CORNISH: And you talk about, in your article, the different departments that were set up over the years to accomplish this at the Pentagon.
ZAKARIN: Yeah. World War II, especially, they knew that, you know, the burgeoning medium of film was very important to get public support. So they had two departments, you know, Bureau of War Information and another one that kind of looked over scripts and checked them, and then one that decided if you could export your film to foreign territories, which kind of means your film will be made or not.
And they took over Disney studio who produced a lot of famous sort of propaganda films. And there was a lot of great glory-filled films that, if you look back on it today, a little bit of caricatures, especially the Japanese soldiers. But at the time, they really drove support and later on established national office for this permanently.
CORNISH: Now, I understand there was kind of a divorce between Hollywood and the military around the time of Vietnam that continued right up into the early 1980s with the release of Oliver Stone's "Platoon," which was made actually with no help from the Pentagon. What happened there?
ZAKARIN: Well, Oliver Stone and Francis Ford Coppola, they did not want to work with the Pentagon, and they want to change their message. So it was a bit of a difficult time. But then "Top Gun" came out, made a lot of money, and they realized, wow, we could do this on the cheap, get a lot of promotion and look real good.
CORNISH: Why was "Top Gun" the turning point?
ZAKARIN: Well, you know, it made a lot of money. A lot of it was because of Tom Cruise. But the military really worked with Jerry Bruckheimer on that, and they had a recruitment tables outside the theaters. And I think what happened was that it was long enough, like 10 years after the Vietnam War ended, that filmmakers and studios realized that they could do this a little bit on the cheaper side and make a lot of money. And ultimately, that's beyond message. That's what it comes down to in Hollywood.
CORNISH: You've talked about the things that directors can get in terms of the props and scene settings. What does it mean creatively in terms of script approval or the screening of the Defense Department might do for the story and plot?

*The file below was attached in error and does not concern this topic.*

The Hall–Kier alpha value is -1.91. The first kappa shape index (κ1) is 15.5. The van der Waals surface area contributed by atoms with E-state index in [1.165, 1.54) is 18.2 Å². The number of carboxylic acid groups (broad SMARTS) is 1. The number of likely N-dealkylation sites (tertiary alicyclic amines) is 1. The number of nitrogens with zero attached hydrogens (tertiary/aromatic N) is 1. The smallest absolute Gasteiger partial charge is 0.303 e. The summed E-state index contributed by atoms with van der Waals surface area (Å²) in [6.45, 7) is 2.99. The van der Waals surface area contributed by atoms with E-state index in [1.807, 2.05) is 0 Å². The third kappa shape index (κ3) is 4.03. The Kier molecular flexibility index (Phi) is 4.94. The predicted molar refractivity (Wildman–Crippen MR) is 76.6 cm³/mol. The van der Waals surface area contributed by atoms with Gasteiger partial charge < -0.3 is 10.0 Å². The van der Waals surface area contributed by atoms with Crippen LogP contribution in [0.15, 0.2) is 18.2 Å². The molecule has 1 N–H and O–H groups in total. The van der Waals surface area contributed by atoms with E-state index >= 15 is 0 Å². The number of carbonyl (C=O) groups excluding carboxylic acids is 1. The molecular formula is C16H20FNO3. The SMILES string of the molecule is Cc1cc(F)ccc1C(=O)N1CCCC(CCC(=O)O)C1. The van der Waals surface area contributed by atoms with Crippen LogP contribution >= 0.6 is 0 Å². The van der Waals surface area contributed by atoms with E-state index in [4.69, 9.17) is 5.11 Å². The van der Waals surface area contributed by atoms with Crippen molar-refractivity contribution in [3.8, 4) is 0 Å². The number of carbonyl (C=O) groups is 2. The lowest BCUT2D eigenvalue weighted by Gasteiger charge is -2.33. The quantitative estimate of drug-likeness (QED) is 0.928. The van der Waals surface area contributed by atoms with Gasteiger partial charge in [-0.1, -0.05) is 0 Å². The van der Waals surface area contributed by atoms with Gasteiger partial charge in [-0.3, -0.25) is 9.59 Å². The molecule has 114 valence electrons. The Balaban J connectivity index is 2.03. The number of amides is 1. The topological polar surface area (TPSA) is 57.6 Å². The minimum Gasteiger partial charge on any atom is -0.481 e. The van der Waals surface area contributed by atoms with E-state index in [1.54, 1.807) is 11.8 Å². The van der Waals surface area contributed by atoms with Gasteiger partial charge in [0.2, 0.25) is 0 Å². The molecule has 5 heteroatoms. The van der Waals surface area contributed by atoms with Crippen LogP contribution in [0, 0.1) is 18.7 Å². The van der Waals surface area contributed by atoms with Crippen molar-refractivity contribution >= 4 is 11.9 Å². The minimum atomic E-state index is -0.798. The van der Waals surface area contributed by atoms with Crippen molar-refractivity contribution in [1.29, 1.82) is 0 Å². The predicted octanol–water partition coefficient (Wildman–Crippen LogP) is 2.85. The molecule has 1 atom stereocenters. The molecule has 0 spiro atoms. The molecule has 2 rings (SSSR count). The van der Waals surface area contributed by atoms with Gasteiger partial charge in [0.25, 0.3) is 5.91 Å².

ZAKARIN: Well, it requires five copies of the script. And they go over it and tell you what can and can't be in there. They say it has to be informative, and it has to be true. It has to help in recruitment. They don't want a movie that would make the U.S. look bad, even if, you know, it's based on a true story. There was one called "Wind Talkers" about World War II and people in Japan, and they had a character called The Dentist. And he would take gold fillings out of fallen Japanese soldiers' teeth.
And even though it was true, that didn't really reflect well on the military, so they had them take that out.
CORNISH: Jordan, the makers of the film "Act of Valor" have said that there is still a sort of antimilitary ideology in Hollywood and in entertainment. At the same time, I see films that have the support of the Pentagon coming out all the time. I mean what kind of phase are we in now?
ZAKARIN: Well, I think the ideology ultimately is what makes money. You know, we've seen a lot of movies that were very good, "Hurt Locker" one of them, "Jar Head, "a number of films that fell short of the box office despite being critically acclaimed. Maybe Hollywood is realizing that maybe people don't want to see difficult war on their TV screen after seeing it, you know, 24/7 on CNN, on Fox News. So maybe now they're into a little bit of escapist entertainment.
You've got "Battleship" coming out with Peter Berg, a Zac Efron movie called "The Lucky One" - a little bit of romance there. You know, especially as the war is ending and we're in a kind of a support-our-troops mode, there are going to be less focusing on the renegade or difficulties that happen in Iraq and elsewhere.
CORNISH: That's Jordan Zakarin. He's a staff editor with the hollywoodreporter.com. Jordan, thanks so much for talking with us.
ZAKARIN: Thanks so much for having me. Transcript provided by NPR, Copyright National Public Radio.